NYC Market Update: Manhattan Shows Signs of Recovery

After a mid-summer halt in movement, the borough’s office vacancy rate decreased slightly, according to CommercialEdge.

As of August, Manhattan’s office vacancy rate dipped to 10.8 percent, a 10-basis-point fall compared to July’s findings, according to CommercialEdge data. Year-over-year, the metro’s vacancy increased by 240 basis points, but was still the lowest among gateway markets.

In August Manhattan’s vacancy rate remained well behind the national average of 15.4 percent. The metro saw similar movement to markets like Seattle (15.7 percent), Boston (11.6 percent) and Washington D.C. (15.8), all of which lowered their vacancy rate by 10 basis points throughout August. Among gateway markets, Los Angeles’ rate inflated the most month-over-month—40 basis points to reach 13.5 percent—followed by Chicago (16.9 percent) and San Francisco (15.4 percent).

In August, the Rudin Family completed two new leases totaling 72,000 square feet at 32 Avenue of the Americas, a 27-story landmark tower in Tribeca. Health-care company Cedar and investment firm Dorilton Capital signed new commitments at the 1.2 million square-foot tower. Dorilton expanded its presence by 5,148 square feet, bringing its total footprint to 38,646 square feet at the property.

Tribeca is one of the most popular submarkets in Manhattan, bearing the second lowest vacancy in the metro. Month-over-month, the submarket’s rate decreased by 50 basis points, reaching 6.9 percent in August. Hudson Square lead the list of lowest vacancies, with 5.7 percent, followed by East River (7.2 percent), World Trade Center (8.3 percent) and Chelsea (8.3 percent).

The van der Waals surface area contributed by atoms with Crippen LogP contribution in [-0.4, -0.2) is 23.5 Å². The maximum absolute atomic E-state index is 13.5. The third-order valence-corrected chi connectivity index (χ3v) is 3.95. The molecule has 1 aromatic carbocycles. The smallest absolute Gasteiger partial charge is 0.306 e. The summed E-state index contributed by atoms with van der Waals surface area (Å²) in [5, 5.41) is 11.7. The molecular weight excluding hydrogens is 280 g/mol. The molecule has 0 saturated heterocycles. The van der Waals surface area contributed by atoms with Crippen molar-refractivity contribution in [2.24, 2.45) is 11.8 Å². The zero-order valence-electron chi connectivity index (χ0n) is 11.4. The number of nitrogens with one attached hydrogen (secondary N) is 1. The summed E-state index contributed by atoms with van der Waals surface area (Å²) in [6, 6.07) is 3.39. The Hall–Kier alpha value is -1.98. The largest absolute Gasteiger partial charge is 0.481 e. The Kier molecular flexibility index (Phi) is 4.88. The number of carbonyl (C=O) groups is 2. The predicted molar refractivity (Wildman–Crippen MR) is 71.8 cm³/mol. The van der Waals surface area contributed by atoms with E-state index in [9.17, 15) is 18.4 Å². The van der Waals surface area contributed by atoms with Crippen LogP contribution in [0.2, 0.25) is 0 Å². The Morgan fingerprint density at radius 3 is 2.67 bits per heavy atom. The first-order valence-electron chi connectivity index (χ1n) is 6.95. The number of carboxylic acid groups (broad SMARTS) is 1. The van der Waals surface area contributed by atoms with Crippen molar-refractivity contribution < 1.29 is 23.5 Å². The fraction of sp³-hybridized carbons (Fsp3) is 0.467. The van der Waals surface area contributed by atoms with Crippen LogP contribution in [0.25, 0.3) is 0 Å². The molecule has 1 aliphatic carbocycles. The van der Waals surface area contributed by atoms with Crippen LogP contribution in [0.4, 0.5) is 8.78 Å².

In mid-August, Fertility tech company TMRW Life Sciences signed a 12-year lease to expand its corporate headquarters at 250 Hudson Street in Hudson Square. The tenant gradually increased its presence at the 15-story Class A building since its initial commitment more than two years ago. Owner Jack Resnick & Sons purchased the 394,424-square-foot property in the sixties.

In July, Soho had the highest vacancy rate in the borough, which increased in August to 17.1 percent. The Financial District (12.4 percent), Gramercy Park (11.2 percent) and the Plaza District (11.2 percent) also reached high vacancies.

CommercialEdge covers 8M+ property records in the United States. View the latest CommercialEdge national monthly office report here.

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